New Zealand regulators welcome banks’ commitment to get rid of sales incentives for frontline staff

Maria Nikolova

Some banks plan to keep sales incentives for a small group of staff who service business and wholesale customers, as well as a small number of retail customers.

The Financial Markets Authority (FMA) and Reserve Bank of New Zealand today welcomed the commitment by all banks get rid of sales incentives from frontline staff and their managers.

The comment follows last year’s report by the FMA and RBNZ on banking conduct and culture which required banks to present their plans to remove sales incentives in line with a number of criteria, such as:

  • Remove incentives linked to sales measures for salespeople and their managers, no later than the first performance year beginning after 30 September 2019; and
  • Revise incentives linked to sales measures through all layers of management.

The regulators noted that some banks planned to keep sales incentives for a small group of staff who service business and wholesale customers, as well as a small number of retail customers. Also, incentives based on financial metrics such as overall bank and/or business unit profit remained in place for senior executives at most banks. These roles were generally not directly linked to sales staff or their direct line management.

An important focus for future monitoring will involve understanding how these incentives have evolved and what controls are implemented to ensure that potential conflicts relating to sales are no longer present.

The FMA and RBNZ concluded in last year’s report that the approach to managing conduct risk was weak throughout the banking industry and that the 11 banks reviewed had not sufficiently put customer outcomes at the core of their business.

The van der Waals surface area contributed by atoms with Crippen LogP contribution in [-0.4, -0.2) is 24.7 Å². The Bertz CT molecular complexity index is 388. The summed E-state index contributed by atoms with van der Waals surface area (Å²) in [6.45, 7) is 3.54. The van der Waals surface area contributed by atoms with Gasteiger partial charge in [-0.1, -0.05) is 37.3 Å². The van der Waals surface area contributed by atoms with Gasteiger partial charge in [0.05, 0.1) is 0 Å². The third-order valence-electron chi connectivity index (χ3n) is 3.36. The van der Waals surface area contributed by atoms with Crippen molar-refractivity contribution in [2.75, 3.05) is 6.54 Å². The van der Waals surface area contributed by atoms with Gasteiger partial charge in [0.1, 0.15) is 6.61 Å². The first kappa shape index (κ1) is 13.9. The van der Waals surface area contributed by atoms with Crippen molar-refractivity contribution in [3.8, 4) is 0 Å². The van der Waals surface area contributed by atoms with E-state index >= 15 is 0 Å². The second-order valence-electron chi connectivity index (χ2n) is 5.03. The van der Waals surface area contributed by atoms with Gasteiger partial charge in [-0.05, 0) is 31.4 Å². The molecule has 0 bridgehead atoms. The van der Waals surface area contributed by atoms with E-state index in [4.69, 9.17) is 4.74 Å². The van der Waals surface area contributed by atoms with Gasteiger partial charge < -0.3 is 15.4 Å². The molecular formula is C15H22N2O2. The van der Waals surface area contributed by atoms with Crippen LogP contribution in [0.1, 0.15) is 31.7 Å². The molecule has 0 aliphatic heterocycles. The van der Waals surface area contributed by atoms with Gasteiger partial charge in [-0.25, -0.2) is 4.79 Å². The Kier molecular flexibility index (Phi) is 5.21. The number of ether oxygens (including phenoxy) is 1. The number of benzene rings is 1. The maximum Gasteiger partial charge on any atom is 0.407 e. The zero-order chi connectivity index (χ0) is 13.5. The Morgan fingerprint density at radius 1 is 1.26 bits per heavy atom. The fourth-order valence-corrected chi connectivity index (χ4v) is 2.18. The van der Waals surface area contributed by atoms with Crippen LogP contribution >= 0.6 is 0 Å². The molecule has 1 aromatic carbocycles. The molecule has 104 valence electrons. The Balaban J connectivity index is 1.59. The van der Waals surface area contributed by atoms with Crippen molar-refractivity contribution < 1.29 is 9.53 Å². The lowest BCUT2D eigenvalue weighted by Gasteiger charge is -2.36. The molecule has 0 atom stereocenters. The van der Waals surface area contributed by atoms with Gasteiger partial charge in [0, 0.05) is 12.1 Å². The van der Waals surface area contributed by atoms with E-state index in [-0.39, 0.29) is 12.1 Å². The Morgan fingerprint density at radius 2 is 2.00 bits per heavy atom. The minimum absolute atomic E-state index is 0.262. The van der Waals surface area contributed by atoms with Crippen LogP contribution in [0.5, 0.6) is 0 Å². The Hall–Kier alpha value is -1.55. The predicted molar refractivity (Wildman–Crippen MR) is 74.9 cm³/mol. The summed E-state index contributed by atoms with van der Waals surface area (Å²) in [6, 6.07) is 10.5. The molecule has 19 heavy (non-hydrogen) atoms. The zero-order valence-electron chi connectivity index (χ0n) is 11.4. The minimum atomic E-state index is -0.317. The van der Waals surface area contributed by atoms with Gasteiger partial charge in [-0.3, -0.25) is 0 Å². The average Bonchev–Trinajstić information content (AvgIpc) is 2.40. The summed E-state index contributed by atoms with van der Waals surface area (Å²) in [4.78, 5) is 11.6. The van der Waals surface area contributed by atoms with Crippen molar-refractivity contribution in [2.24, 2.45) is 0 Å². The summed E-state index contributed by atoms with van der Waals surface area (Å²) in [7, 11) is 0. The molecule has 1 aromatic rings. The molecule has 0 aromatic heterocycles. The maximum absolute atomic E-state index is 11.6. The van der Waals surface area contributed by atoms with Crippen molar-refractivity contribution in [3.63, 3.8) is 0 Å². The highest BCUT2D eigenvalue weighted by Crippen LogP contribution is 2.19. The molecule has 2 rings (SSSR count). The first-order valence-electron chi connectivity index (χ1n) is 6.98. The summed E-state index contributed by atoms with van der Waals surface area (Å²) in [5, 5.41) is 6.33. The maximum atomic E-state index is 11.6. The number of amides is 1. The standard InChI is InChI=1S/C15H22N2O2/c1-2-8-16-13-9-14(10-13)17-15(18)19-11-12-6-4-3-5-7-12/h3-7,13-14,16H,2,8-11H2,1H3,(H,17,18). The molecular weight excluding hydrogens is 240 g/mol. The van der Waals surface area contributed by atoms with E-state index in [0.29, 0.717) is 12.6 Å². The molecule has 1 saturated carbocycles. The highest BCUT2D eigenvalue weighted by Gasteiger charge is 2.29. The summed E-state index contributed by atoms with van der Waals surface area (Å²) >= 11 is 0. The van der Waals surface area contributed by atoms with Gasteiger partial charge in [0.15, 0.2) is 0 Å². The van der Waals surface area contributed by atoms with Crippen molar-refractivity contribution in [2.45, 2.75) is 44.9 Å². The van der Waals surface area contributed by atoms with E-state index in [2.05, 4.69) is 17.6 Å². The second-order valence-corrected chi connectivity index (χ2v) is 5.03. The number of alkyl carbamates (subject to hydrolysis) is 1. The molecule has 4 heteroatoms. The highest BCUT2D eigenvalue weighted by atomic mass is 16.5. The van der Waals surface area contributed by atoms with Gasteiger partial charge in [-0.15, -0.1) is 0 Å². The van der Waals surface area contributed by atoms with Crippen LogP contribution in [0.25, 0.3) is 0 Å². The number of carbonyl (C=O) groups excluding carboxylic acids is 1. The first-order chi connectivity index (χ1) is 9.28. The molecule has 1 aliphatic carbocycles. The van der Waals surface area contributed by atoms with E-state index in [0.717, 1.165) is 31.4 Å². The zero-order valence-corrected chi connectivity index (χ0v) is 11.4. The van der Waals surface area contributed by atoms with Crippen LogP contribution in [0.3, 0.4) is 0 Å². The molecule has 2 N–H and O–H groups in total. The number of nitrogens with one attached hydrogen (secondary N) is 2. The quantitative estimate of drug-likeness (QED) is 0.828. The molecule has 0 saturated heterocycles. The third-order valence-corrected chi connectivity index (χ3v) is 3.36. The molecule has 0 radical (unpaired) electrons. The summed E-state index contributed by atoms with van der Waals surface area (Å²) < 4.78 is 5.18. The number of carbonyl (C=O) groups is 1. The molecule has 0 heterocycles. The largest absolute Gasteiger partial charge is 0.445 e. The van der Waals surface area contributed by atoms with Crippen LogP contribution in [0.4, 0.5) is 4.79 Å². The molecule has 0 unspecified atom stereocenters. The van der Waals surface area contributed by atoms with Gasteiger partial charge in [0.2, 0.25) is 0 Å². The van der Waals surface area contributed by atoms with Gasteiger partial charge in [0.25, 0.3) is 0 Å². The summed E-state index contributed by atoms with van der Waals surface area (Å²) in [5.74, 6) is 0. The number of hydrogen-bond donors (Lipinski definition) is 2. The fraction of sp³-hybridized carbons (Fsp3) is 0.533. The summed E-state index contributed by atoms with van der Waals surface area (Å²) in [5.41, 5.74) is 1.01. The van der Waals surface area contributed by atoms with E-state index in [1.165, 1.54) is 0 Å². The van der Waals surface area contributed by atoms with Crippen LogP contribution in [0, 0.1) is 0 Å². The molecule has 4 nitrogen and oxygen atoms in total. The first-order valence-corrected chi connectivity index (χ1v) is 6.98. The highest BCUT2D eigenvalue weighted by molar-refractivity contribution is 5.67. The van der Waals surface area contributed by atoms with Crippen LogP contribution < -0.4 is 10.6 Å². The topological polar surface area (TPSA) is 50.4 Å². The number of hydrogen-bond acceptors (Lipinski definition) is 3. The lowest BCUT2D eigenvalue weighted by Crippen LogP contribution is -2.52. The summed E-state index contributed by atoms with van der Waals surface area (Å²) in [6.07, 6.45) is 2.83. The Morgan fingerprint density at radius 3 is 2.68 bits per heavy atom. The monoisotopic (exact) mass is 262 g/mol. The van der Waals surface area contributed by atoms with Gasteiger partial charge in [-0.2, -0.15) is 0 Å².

Banks were asked to provide to the regulators their plans to improve their systems and controls, and increase their focus on the governance of conduct risk in four key areas:

  • Greater board ownership and accountability – including being able to properly measure and report on conduct and culture risks and issues
  • Prioritising the identification of issues and accelerating remediation
  • Prioritising investment in systems and frameworks to strengthen processes and controls
  • Strengthening staff reporting channels, including whistleblower processes for conduct and culture issues.

“All the banks have now developed plans to address weaknesses in their systems. They reflect our findings that there is more work to do to embed conduct risk into these firms. The real test will be how plans are executed and it is Board and senior management’s responsibility to ensure they deliver good customer outcomes,” FMA Chief Executive Rob Everett said.

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